When business wind-up and are required to pay the creditors at the first instance, the creditors are obviously entitled to interests. What happens in countries that are governed by Sharia Law ?
The process of winding up of a company occurs when a company’s assets are collected and sold in order to pay its debts. Any monies remaining after all debts, expenses and costs have been paid off are distributed amongst the shareholders of the company.
The bankrupt business is that whom its debt exceeds its net worth. So, if the creditor requests the ruler to seize the money of a particular business and divide it between them , the business should comply. This process called freezing assets , to prevent any financial transactions.
To start with classical Islamic law, which particularly encapsulate the fundamentals of finance into “four distinct areas : prohibition on earning interest (riba), the prohibition on speculation (maysir), the prohibition on illegal activities (haram), and the obligation of banks to give back to the community (zakat).” In this context, we are concerned with Riba.
The tension between the debtor’s obligation to repay money and the creditor’s obligation to forgive (or at least allow the debtor more time to repay)” projects as equal treatment for personal and commercial bankruptcy, but when it comes dealing with bankruptcy practically, it varies among schools of jurisprudence, as they deviate on how a creditor may humanely demand repayment.
Nevertheless, a creditor will be permitted to persevere with the borrower and keep a check on him, so that he can repay the debt.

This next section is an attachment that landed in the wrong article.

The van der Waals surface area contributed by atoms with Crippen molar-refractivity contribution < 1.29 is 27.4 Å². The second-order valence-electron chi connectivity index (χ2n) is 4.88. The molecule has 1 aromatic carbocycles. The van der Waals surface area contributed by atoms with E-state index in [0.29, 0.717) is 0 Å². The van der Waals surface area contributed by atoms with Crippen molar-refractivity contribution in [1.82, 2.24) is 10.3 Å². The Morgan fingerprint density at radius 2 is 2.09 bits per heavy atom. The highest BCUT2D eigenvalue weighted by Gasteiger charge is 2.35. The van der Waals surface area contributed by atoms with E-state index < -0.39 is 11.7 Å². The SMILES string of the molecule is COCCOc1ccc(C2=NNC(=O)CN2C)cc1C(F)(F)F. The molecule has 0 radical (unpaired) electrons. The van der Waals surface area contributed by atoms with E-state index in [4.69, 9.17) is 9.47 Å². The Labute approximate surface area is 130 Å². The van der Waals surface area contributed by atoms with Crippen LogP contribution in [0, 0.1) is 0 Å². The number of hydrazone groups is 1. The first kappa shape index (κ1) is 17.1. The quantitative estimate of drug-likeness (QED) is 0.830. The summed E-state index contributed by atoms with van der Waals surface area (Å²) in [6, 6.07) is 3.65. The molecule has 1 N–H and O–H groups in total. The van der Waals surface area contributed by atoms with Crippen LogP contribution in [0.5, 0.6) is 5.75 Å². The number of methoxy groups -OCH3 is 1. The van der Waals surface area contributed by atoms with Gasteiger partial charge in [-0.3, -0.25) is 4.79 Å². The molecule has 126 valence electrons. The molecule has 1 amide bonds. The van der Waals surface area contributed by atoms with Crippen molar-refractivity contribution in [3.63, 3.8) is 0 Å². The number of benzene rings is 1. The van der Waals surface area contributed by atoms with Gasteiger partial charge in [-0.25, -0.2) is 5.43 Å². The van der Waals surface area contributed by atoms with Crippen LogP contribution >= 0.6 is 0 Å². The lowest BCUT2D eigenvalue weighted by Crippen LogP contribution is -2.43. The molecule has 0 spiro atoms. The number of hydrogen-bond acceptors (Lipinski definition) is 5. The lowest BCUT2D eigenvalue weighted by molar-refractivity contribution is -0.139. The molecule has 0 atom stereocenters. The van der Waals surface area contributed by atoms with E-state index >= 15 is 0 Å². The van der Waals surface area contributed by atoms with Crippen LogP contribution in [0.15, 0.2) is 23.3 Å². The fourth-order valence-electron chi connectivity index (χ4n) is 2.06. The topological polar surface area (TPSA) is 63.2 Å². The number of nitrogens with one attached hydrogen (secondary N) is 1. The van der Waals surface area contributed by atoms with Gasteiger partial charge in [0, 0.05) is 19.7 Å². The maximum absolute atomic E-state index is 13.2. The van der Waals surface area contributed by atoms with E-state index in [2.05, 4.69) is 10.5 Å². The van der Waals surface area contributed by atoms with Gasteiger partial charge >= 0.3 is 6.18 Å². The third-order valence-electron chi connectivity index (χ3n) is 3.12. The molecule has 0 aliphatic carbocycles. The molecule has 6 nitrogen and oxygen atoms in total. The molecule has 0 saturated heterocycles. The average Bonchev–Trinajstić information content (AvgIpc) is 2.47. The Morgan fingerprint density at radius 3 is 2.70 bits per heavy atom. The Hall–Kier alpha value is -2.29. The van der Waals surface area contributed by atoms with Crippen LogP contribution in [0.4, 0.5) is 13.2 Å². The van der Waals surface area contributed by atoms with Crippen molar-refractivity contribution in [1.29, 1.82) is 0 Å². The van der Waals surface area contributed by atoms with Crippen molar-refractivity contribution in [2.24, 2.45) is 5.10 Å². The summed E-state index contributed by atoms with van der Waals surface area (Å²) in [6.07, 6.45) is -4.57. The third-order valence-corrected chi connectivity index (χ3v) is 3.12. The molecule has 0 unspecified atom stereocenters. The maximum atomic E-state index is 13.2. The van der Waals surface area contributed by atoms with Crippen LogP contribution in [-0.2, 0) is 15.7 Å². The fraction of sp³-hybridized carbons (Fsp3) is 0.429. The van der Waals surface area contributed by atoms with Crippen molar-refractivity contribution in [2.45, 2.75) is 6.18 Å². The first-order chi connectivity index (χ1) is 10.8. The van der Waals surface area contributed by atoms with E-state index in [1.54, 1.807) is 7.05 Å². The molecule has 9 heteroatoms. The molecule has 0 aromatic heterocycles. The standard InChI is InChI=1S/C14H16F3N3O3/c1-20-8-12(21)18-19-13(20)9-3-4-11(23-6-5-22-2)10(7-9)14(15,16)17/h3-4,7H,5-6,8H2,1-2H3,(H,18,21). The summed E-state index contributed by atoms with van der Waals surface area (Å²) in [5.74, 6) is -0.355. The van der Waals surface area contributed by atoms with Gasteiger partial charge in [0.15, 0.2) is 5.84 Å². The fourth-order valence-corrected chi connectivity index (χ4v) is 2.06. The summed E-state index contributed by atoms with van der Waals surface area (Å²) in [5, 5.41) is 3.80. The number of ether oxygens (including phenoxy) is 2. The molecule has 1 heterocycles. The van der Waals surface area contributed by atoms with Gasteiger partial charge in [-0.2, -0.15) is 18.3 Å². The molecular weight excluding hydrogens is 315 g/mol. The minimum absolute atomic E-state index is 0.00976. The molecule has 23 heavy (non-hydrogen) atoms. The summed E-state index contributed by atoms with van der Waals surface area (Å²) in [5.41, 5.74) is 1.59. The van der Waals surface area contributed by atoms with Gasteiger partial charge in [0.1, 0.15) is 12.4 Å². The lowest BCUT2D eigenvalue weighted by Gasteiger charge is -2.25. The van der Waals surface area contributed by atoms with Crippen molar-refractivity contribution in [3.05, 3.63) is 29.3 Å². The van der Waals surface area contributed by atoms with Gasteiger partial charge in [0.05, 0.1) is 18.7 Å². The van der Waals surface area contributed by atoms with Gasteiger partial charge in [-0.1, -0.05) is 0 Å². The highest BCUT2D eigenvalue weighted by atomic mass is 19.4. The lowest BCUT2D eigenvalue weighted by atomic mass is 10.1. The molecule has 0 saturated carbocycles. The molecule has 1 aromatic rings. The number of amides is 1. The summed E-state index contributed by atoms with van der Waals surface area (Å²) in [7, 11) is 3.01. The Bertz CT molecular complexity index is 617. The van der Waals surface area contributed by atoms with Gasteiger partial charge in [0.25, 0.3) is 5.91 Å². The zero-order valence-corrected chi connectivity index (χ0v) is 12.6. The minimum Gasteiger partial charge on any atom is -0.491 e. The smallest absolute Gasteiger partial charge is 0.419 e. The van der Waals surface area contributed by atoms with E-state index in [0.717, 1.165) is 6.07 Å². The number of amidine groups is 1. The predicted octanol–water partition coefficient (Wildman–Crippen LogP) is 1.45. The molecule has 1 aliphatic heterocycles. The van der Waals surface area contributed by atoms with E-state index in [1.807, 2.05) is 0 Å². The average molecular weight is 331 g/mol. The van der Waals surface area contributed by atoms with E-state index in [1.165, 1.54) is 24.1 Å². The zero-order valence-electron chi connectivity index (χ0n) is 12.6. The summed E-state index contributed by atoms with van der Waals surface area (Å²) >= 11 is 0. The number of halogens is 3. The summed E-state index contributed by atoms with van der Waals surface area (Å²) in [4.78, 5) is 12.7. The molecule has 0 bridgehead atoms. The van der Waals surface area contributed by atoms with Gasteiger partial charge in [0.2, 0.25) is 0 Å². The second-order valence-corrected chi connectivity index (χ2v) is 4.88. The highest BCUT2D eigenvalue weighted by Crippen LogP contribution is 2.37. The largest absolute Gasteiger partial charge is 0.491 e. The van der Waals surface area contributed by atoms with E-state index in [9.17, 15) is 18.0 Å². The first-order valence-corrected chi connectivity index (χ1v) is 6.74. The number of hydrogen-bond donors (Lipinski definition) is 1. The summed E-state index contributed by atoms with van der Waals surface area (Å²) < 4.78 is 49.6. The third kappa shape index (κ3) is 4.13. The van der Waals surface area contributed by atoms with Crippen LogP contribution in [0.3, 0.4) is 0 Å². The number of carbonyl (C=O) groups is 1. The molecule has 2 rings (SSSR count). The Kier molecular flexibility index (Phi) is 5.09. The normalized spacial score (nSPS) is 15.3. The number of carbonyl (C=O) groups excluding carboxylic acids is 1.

In case where the business is wealthy and has the means to repay the loan, but still do not pay or fails to repay. There are two Hadiths of the Messenger of Allah (PBUH) pertinent to this issue.
Regarding this, the punishment, however, will be based upon the order of the court and therefore, individuals will not be permitted to take the issue of law in their own hands, or else there would be anarchy in the society.
Imam Abdullah ibn al-Mubarak (Allah have mercy on him) said the defaulter, who has means to pay, will have his reputation damaged and will be spoken to in a stern manner. As stated by Sufyan, that “damage to his reputation” signifies that his delay in payment is talked about in the community and people will be made aware of this.
After identifying this tension between the debtor’s obligation to repay and the creditor’s obligation to forgive (or at least allow more time for repayment), we can look closer at how classical Islamic law deals with bankruptcy. When it comes to classical Islamic law, there is no difference between personal bankruptcy and commercial bankruptcy. Therefore, the discussion above applies in the context of business as well.
In conclusion, in accordance with Sharia Law, if the business is winding up, creditor should give respite until it is able to repay the loan, even though it is permitted to persevere with him orally, though superior to even avoid that. If the business is solvent, creditor may take his case to the court if he has the evidence. It is permitted to disgrace and humiliate. Confiscation of items and recovering one’s debt from them can also be an option available to creditors, but without transgression and violating the law of the land.